Pietro Metastasio

1698 (Rome) – 1782 (Vienna)

A renowned poet, and one of the most significant librettists in the history of opera. Porpora first set Metastasio’s words to music, the castrato Farinelli sung them, and the acclaim was so great that Metastasio gave up his work as a lawyer. He soon met Pergolesi, Scarlatti and Durante, all of whom also went on to set his plays to music. He met da Ponte in Vienna, and helped get him appointed as official poet to the Italian Theatre there. The young Haydn, lodging in the same house, was another Vienna acquaintance, as was Salieri.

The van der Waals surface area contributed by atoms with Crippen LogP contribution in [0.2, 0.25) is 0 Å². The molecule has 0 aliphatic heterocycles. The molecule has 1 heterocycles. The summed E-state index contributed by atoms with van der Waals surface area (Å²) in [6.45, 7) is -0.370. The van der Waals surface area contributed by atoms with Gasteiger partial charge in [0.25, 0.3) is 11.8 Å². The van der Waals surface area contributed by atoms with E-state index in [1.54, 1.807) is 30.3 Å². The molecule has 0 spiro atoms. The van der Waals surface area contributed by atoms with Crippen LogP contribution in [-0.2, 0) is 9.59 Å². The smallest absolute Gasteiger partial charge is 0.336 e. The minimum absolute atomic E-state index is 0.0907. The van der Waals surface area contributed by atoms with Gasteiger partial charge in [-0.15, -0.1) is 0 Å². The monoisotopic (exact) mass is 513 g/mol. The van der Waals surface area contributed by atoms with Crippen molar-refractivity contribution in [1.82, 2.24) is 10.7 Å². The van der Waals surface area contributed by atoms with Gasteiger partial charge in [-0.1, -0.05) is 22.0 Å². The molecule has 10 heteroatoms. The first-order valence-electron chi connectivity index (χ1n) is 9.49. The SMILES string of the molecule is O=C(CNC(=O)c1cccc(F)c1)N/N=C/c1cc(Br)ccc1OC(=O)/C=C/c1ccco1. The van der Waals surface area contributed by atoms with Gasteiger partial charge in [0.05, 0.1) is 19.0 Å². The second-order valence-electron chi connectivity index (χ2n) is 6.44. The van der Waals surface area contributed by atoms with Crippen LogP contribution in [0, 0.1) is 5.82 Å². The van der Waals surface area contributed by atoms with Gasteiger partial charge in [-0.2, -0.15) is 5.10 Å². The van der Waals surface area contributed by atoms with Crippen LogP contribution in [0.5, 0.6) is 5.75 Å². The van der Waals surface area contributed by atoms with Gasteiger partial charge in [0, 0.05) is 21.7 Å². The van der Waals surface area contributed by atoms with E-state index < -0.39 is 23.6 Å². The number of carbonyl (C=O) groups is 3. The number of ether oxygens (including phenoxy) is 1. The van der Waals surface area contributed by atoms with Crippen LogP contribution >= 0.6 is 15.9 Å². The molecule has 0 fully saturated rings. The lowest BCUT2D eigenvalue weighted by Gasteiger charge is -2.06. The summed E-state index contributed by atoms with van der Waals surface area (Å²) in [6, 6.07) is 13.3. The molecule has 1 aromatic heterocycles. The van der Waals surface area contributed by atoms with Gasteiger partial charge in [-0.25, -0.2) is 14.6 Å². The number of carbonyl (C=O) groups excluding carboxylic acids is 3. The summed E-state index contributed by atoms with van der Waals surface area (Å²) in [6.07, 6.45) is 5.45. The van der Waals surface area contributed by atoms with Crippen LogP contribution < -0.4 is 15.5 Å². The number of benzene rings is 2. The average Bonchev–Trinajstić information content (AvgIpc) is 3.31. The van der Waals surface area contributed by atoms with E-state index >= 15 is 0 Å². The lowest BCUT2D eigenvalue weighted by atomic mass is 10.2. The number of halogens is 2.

Lorenzo da Ponte

1749 (Ceneda, now Vittorio Veneto, Italy) – 1838 (New York)

Da Ponte was recommended by Metastasio for his position with the Italian Opera in Vienna. Mozart and he collaborated on three operas in four years, supreme examples of the art; they communicated by shouting from house to house when living in the same Prague street. Da Ponte also worked as librettist for Martin y Soler, Salieri and Paisiello. Casanova advised him on fleeing Vienna to go to London; Longfellow, Irving and Cooper were all acquaintances after he fled London for New York, Moore’s father getting him a professorship in Italian. Morse, perhaps introduced by Cooper, painted the old man’s portrait.